In this article, we try to demystify the California Consumer Privacy Protection Act (CCPA) for small and medium-sized enterprises (SMEs) concerned about CCPA compliance.
The CCPA became law in California on June 28, 2018. The CCPA gives consumers more control over the personal information that businesses collect about them. Moving forward, businesses that target California residents must protect certain consumer privacy rights. Under the CCPA, California resident have numerous privacy rights. These include, the right to know what personal information is collected. The right to request their personal information be deleted. The right to opt out of the sale of their personal information. And the right to non-discrimination for exercising the rights provided by the CCPA.
The CCPA applies to businesses with a gross annual revenue exceeding $25 million. The law also applies to businesses who receives 50% or more of annual revenue from the sale of consumer personal information. The law does not apply to nonprofit organizations (NGOs) and businesses without California residents as customers. However, the CCPA applies to third parties that handle personal information and forbid third parties from reselling personal information that was sold to them without consumersâ€™ consent.
This California law prohibits the selling of personal information of California residents under the age of 16 without appropriate consent. For teenagers 13 to 15 years old, the law requires businesses obtain affirmative consent from these individuals before collecting personal information. This requirement requires business to establish an opt-in mechanism prior to collecting personal information from children 16 and under.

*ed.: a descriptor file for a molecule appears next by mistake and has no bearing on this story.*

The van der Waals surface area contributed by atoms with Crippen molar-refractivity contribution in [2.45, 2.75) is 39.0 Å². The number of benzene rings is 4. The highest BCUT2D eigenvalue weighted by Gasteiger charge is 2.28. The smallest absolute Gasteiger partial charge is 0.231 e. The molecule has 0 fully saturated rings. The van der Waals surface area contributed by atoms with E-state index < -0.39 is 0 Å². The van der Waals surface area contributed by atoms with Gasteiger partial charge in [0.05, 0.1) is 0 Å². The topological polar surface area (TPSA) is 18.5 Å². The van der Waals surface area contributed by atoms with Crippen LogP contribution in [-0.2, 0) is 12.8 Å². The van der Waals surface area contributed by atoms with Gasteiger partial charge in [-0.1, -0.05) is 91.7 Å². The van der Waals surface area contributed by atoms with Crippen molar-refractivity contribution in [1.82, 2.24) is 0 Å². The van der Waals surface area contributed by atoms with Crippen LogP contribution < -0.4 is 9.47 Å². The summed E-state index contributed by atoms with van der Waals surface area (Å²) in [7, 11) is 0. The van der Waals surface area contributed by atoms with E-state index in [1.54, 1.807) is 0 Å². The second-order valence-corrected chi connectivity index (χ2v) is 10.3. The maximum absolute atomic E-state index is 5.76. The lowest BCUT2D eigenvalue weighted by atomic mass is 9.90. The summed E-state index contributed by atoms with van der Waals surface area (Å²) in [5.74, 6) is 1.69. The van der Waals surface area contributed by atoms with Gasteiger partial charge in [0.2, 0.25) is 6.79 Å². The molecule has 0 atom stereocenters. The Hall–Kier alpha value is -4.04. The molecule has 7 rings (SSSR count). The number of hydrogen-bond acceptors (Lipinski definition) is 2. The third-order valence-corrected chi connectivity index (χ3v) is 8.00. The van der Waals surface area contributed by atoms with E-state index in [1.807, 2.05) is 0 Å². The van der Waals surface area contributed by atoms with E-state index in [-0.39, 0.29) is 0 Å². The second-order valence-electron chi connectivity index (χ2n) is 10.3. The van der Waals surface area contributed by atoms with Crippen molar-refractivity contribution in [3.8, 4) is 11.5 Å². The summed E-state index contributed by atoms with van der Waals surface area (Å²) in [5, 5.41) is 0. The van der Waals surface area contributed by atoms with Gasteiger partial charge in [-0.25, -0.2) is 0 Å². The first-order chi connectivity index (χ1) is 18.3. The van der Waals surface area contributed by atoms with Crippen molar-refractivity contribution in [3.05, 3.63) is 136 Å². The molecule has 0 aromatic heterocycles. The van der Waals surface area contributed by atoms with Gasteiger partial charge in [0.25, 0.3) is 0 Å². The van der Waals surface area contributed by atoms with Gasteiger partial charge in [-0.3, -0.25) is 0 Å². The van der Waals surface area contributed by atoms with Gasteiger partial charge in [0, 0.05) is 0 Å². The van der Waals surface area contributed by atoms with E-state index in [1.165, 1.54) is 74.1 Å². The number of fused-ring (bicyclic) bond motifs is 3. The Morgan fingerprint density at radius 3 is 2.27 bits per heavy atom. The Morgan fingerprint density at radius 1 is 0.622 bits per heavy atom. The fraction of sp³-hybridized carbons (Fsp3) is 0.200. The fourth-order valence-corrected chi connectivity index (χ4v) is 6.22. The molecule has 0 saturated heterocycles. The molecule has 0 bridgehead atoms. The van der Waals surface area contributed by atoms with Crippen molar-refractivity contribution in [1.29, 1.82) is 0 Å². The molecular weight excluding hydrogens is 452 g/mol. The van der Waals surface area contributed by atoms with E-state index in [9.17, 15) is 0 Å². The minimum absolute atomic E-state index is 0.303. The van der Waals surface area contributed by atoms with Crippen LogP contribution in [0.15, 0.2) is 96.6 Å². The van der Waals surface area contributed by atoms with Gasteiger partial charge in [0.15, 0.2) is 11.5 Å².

The CCPA defines personal information as any information that identifies, relates to, describes, is capable of being linked back to the particular consumer or household. The CCPA exclude personal information that is deidentified. As mentioned above, the CCPA requires that business provide notice before collecting personal information. This includes, initial notice, website notice, and in certain instances the right to opt-out.Â
The CCPA provides consumers a private right of action and is the first U.S. statute to allow consumers to recover statutory damages as a result of data breaches. Under the CCPA, California residents have special remedies for data breaches including statutory damages between $100 and $750 per incident. The CCPA is enforced by the California Attorney Generalâ€™s office.Â
This article contains general legal information and does not contain legal advice. Appolo Compliance is not a law firm or a substitute for an attorney or law firm. For legal advice, please contact a lawyer.